If you have a home gym, it’s likely you own a treadmill. Too often, this kind of gym equipment goes unrecycled.
Whether you use it regularly or not, your treadmill will eventually stop working. When mine was beyond repair, I was determined to recycle every part of the treadmill possible. Based on what I learned through this experience, I’ve put together some tips to help you responsibly dispose of your non-working treadmill.
Disassemble the Treadmill
First, you’ll need to take your treadmill apart.
I recommend finding a few solid boxes to collect and separate all of the pieces and parts. All you’re likely to need is a drill to remove screws. There’s no science to it: Just start unscrewing screws and your running machine will come apart.
You’ll end up with five major categories of waste once your treadmill is in pieces on the floor: metal, the running belt, the running board, electronics, and hard plastic pieces.
Metal to Scrap
This exercise equipment has many metal components. You’ll end up with metal support pieces, tiny screws, and — assuming your treadmill isn’t manual — the big motor that makes the whole thing work.
You can either recycle the metal at your local scrap yard or enlist someone to do so for you. Post on social media or electronic/traditional wanted ads that you have metal for scrap and you will surely attract a few people interested in taking your metal. Don’t expect a windfall of money from your scrap and don’t charge your scrap metal delivery person for taking your waste.
The running belt is the part that your feet actually hit while you’re running or walking. As a treadmill owner, you’ve probably replaced this part a few times and loosened it to add lubricant and then had to tighten it back up. The belt is very durable and not easily recyclable because it a composite of several different materials, but it’s ripe for upcycling!
You can cut your running belt into pieces with a utility knife. Use it as a rugged mat in the garage or workshop. Stack a few pieces on top of each other to use as a doormat or a mudroom rug. It’s also great to put under a litter box to prevent litter from tracking around the home. Look around your home for where else you might need a tough mat.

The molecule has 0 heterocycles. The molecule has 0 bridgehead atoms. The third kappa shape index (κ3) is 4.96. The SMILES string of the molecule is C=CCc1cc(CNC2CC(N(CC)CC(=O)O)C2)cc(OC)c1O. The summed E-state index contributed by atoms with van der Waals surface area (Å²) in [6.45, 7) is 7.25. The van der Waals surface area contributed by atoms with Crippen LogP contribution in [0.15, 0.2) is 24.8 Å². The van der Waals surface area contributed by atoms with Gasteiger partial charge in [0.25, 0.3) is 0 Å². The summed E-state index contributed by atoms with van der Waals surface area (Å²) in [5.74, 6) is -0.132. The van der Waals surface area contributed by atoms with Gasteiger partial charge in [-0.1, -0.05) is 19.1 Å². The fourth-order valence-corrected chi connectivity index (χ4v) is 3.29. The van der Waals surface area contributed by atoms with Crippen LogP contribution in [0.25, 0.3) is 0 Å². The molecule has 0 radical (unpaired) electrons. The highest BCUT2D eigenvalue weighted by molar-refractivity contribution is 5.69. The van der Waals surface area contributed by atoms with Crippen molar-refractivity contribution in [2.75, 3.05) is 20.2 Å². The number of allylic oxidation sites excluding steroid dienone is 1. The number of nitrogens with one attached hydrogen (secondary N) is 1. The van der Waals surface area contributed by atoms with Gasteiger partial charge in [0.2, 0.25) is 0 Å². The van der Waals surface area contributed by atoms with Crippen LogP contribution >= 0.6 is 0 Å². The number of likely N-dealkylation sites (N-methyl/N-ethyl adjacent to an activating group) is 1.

Below the running belt is the running board that is usually a large piece of plywood, often painted black. This wood is also great for upcycling into wall art, a table, a desk, shelving, or maybe a kid’s play car layout. If you’re not the crafty type, offer this piece to any artist you know and they’ll make it beautiful!
Unless your treadmill is completely manual, it will have some wiring and circuit boards under the buttons and screens. This entire piece along with the wiring can be recycled with your other e-waste.
Even manual treadmills usually have a battery-powered monitor for tracking your time and distance; be sure to recycle this unit with your e-waste. You can check for e-waste recycling locations near you using Earth911 Recycling Search, just enter your ZIP code.
The last cast-offs of your treadmill are the hard plastic parts. They will take the most effort to recycle or upcycle. The plastic handle grips and the surround for your electronics have worked hard and taken a beating to support your calorie burn: Make an effort to keep them out of the landfill! You may be able to find a local plastic recycler that accepts odd shapes of rigid plastics such as this; however, they are few and far between. It’s a good idea to call the potential recycler to confirm they’ll accept these pieces before you make the trip to drop them off.
You might also consider offering the plastic components for free on swap sites to other treadmill users whose parts have broken. If neither of these options works, consider upcycling. Look at these pieces for their repurposing potential as well as their artistic potential. Can you paint the handles and transform them into vases? Can you store ropes or hoses inside that empty console in your garage?
Do you plan on replacing that treadmill with a new one? Consider a manual treadmill for a good workout without consuming electricity! (If you make a purchase through this link, Earth911 receives a small commission that helps fund our recycling database.)
The post How To Recycle a Broken Treadmill appeared first on Earth 911.